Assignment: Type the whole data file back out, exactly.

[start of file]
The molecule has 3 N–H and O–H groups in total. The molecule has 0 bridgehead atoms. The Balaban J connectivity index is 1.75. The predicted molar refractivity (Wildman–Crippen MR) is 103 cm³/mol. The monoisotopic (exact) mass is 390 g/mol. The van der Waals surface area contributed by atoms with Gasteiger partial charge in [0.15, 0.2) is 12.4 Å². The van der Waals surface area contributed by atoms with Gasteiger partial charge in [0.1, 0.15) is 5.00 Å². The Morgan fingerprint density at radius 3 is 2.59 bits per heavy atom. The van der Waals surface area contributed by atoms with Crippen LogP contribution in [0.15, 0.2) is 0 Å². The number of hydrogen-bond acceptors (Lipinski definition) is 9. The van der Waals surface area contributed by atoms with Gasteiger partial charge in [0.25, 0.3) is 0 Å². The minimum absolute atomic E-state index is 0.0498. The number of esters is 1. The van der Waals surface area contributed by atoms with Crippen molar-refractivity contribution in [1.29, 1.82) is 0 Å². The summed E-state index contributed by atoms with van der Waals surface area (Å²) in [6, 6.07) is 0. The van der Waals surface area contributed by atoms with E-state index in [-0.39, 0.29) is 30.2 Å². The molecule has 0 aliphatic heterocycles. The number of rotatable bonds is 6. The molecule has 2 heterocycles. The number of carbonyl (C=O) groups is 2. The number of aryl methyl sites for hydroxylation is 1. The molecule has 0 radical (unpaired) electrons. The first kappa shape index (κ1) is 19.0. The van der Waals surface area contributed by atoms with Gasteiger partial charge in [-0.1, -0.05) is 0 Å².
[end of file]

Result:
The molecule has 3 N–H and O–H groups in total. The molecule has 0 bridgehead atoms. The Balaban J connectivity index is 1.75. The predicted molar refractivity (Wildman–Crippen MR) is 103 cm³/mol. The monoisotopic (exact) mass is 390 g/mol. The van der Waals surface area contributed by atoms with Gasteiger partial charge in [0.15, 0.2) is 12.4 Å². The van der Waals surface area contributed by atoms with Gasteiger partial charge in [0.1, 0.15) is 5.00 Å². The Morgan fingerprint density at radius 3 is 2.59 bits per heavy atom. The van der Waals surface area contributed by atoms with Crippen LogP contribution in [0.15, 0.2) is 0 Å². The number of hydrogen-bond acceptors (Lipinski definition) is 9. The van der Waals surface area contributed by atoms with Gasteiger partial charge in [0.25, 0.3) is 0 Å². The minimum absolute atomic E-state index is 0.0498. The number of esters is 1. The van der Waals surface area contributed by atoms with Crippen molar-refractivity contribution in [1.29, 1.82) is 0 Å². The summed E-state index contributed by atoms with van der Waals surface area (Å²) in [6, 6.07) is 0. The van der Waals surface area contributed by atoms with E-state index in [-0.39, 0.29) is 30.2 Å². The molecule has 0 aliphatic heterocycles. The number of rotatable bonds is 6. The molecule has 2 heterocycles. The number of carbonyl (C=O) groups is 2. The number of aryl methyl sites for hydroxylation is 1. The molecule has 0 radical (unpaired) electrons. The first kappa shape index (κ1) is 19.0. The van der Waals surface area contributed by atoms with Gasteiger partial charge in [-0.1, -0.05) is 0 Å².